Donald Lambro

WASHINGTON - Sen. Hillary Clinton's dubious electability has become the overriding issue in the Iowa Democratic caucuses where her chief rival, Sen. Barack Obama, is poised to overtake her on Jan. 3.

The respected Iowa Poll numbers tell the story of the senator's sudden slippage in the crowded race for her party's 2008 presidential nomination. In October, the statewide survey for the Des Moines Register showed her ahead at 29 percent, with former Sen. John Edwards at 23 percent and Obama at 22 percent.

But Sunday's dramatic poll results showed Obama cruising past her with 29 percent, with Clinton dropping back to 25 percent and Edwards standing still at 23 percent.

One poll result was especially damaging to Clinton's prospects in the caucus state: When Democrats were asked which candidate would they be most disappointed to see winning the nomination, Clinton came in first with 27 percent. J. Ann Selzer, director of the Iowa Poll, calls this Clinton's "ick factor."

The Iowa Poll stunned Clinton's high command, and for the first time the former first lady looked vulnerable. By itself, the poll has damaged her candidacy. But earlier polls confirmed what has been happening in the pivotal Midwestern state that could reshape the 2008 campaign.

They reveal an ongoing decline in her support. An American Research Group poll conducted last week showed Obama inching past her, 27 percent to 25 percent. The week before, an ABC News/Washington Post poll had Obama at 30 percent to 25 percent for Clinton.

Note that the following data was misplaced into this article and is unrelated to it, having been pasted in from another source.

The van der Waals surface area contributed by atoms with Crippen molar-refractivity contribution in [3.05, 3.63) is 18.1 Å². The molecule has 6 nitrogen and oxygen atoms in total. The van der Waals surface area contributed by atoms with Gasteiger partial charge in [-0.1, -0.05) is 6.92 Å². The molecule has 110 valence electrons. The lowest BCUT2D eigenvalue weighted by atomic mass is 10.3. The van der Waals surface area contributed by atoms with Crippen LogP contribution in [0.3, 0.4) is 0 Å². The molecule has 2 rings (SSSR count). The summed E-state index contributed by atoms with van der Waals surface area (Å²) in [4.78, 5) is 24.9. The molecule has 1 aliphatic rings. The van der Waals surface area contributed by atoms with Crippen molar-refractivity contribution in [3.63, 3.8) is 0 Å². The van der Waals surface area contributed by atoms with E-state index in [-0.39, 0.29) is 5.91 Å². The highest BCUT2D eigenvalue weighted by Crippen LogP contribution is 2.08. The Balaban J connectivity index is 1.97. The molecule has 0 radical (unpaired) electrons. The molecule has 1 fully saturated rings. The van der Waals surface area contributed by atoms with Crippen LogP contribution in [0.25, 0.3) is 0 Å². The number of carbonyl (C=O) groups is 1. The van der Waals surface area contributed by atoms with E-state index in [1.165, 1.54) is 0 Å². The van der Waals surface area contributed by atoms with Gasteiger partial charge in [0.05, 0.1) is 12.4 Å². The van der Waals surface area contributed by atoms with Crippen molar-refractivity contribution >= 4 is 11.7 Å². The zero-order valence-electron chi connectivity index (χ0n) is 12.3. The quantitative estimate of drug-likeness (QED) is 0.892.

She was losing ground nationally, too. A USA Today/Gallup Poll reported Monday that support for Clinton has "significantly eroded over the past month."

What has caused this sudden reversal of fortune for the presumptive front-runner? Independent pollsters and some Democrats say it has to do with persistent, lurking questions about her deeply polarizing image and whether, as one Democrat put it, she is "too calculating" for her own good.

Pollster John Zogby, who has been regularly polling in Iowa and the early primary states, tells me her falling numbers stem from party doubts about whether she could win the presidency in November, as well as the growing role of her husband in her campaign and the political baggage of the Clinton presidency.

"There is a perception out there that is raising the question, 'Is she electable?' It's coming up more and more, the closer we get to the Iowa caucuses vote," Zogby said.

"And there is Bill. With Bill out there campaigning, it is raising two important questions. Democrats are asking, 'Do we want to go through all this again?' and 'Who is he campaigning for, her or himself?'"


Donald Lambro

Donald Lambro is chief political correspondent for The Washington Times.